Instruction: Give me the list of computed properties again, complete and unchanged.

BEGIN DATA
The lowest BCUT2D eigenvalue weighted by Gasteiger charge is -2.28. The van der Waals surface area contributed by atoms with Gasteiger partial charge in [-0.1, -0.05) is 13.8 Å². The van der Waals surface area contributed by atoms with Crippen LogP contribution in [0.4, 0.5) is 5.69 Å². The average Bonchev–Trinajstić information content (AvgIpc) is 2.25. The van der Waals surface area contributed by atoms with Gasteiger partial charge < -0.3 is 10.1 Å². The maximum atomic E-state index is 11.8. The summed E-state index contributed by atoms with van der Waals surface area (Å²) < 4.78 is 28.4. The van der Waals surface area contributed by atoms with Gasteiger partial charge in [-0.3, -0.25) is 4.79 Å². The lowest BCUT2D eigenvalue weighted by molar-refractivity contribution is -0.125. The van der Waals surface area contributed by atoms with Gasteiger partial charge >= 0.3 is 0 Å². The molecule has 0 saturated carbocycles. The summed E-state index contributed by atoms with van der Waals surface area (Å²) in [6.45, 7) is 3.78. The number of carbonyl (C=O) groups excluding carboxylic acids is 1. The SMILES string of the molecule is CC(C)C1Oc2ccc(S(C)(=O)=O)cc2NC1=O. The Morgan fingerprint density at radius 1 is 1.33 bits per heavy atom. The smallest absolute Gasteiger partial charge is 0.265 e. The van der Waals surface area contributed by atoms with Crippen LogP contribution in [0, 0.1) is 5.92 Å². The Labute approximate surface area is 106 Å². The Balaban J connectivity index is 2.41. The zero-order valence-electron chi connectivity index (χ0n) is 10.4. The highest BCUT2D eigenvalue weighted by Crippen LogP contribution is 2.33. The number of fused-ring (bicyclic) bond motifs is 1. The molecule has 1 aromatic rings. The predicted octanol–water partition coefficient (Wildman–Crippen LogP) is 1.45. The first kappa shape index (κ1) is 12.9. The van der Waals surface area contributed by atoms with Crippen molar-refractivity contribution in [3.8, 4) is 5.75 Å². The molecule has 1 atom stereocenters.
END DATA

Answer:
The lowest BCUT2D eigenvalue weighted by Gasteiger charge is -2.28. The van der Waals surface area contributed by atoms with Gasteiger partial charge in [-0.1, -0.05) is 13.8 Å². The van der Waals surface area contributed by atoms with Crippen LogP contribution in [0.4, 0.5) is 5.69 Å². The average Bonchev–Trinajstić information content (AvgIpc) is 2.25. The van der Waals surface area contributed by atoms with Gasteiger partial charge < -0.3 is 10.1 Å². The maximum atomic E-state index is 11.8. The summed E-state index contributed by atoms with van der Waals surface area (Å²) < 4.78 is 28.4. The van der Waals surface area contributed by atoms with Gasteiger partial charge in [-0.3, -0.25) is 4.79 Å². The lowest BCUT2D eigenvalue weighted by molar-refractivity contribution is -0.125. The van der Waals surface area contributed by atoms with Gasteiger partial charge >= 0.3 is 0 Å². The molecule has 0 saturated carbocycles. The summed E-state index contributed by atoms with van der Waals surface area (Å²) in [6.45, 7) is 3.78. The number of carbonyl (C=O) groups excluding carboxylic acids is 1. The SMILES string of the molecule is CC(C)C1Oc2ccc(S(C)(=O)=O)cc2NC1=O. The Morgan fingerprint density at radius 1 is 1.33 bits per heavy atom. The smallest absolute Gasteiger partial charge is 0.265 e. The van der Waals surface area contributed by atoms with Crippen LogP contribution in [0, 0.1) is 5.92 Å². The Labute approximate surface area is 106 Å². The Balaban J connectivity index is 2.41. The zero-order valence-electron chi connectivity index (χ0n) is 10.4. The highest BCUT2D eigenvalue weighted by Crippen LogP contribution is 2.33. The number of fused-ring (bicyclic) bond motifs is 1. The molecule has 1 aromatic rings. The predicted octanol–water partition coefficient (Wildman–Crippen LogP) is 1.45. The first kappa shape index (κ1) is 12.9. The van der Waals surface area contributed by atoms with Crippen molar-refractivity contribution in [3.8, 4) is 5.75 Å². The molecule has 1 atom stereocenters.